MILAN, Sept 7 (Reuters) - Food market fundamentals are sound and different from 2007/08 when shortages sparked riots in a number of countries, although the international community should tackle future volatility, a senior UN official said on Tuesday.
The UN’s Food and Agriculture Organisation Assistant-Director General Hafez Ghanem reiterated FAO comments last week that the world was not headed for a repeat of the 2007/2008 food crisis. [ID:nLDE6820XU]
“As I said the elements for a crisis do not appear to be there. But in the years ahead we’ll probably be seeing more of the turbulence we are experiencing now,” he said in comments in an interview published on the FAO’s website.
Three factors are boosting volatility: increasing cereal production in the Black Sea region where yields fluctuate greatly from one season to the next; extreme weather linked to climate change; and growing importance of non-commercial actors in commodity markets, he said.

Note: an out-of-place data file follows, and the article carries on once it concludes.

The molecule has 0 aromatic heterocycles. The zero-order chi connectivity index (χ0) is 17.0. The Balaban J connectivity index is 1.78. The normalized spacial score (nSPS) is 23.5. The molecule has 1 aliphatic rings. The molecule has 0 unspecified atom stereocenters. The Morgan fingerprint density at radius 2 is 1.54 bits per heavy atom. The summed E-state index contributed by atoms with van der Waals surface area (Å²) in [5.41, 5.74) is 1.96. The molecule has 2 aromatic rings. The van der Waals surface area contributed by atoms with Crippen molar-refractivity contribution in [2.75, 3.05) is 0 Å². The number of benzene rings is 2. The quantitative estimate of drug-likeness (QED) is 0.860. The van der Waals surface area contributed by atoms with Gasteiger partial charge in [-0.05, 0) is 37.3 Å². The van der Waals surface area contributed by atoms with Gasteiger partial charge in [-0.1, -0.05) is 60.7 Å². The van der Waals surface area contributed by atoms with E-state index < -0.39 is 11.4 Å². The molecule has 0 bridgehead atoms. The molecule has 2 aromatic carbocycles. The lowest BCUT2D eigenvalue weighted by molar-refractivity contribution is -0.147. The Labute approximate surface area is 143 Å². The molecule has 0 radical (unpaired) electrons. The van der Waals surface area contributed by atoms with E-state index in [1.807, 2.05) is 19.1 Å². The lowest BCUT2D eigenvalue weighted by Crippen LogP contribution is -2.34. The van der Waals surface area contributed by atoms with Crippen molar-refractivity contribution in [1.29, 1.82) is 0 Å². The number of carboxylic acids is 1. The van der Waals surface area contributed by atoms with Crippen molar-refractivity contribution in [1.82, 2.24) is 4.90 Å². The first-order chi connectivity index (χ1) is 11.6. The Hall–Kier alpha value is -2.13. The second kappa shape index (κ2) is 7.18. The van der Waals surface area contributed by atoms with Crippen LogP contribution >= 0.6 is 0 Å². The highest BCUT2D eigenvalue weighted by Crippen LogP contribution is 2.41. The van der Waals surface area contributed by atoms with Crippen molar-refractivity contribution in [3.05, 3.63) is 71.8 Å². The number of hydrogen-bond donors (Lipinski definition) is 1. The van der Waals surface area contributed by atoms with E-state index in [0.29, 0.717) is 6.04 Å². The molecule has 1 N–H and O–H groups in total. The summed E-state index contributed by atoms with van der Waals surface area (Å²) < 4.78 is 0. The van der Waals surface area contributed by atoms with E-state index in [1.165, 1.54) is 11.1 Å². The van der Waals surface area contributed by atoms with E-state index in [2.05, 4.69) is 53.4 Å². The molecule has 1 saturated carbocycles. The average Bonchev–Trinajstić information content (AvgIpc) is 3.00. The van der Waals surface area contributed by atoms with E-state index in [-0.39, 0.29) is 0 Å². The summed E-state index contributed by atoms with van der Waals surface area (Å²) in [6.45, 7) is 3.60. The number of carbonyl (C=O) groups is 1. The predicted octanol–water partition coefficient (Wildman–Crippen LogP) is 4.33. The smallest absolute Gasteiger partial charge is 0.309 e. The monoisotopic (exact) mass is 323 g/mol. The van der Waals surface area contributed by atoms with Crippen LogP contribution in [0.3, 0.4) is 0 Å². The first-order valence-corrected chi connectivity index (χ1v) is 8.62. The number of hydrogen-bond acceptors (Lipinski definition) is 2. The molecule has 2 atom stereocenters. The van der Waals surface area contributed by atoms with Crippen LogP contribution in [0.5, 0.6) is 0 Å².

“Given the importance of food markets in fighting hunger and ensuring economic stability FAO feels that the international community, perhaps under the leadership of the G20, should start looking at ways of dealing with higher volatility,” he said.
Talks could look at improved market regulation, establishing an appropriate level of emergency stocks, and ways to ensure efficient international trade in food products, he said.
Export bans, such as that imposed last montyh by Russia on wheat, should be avoided as they create market instability, he said.
The FAO has called an emergency meeting for Sept. 24 in Rome for governments to confront weaknesses in the global food system and find ways to boost reserves. [ID:nLDE6860MY] (Writing by Nigel Tutt; editing by Keiron Henderson)
Our Standards: The Thomson Reuters Trust Principles.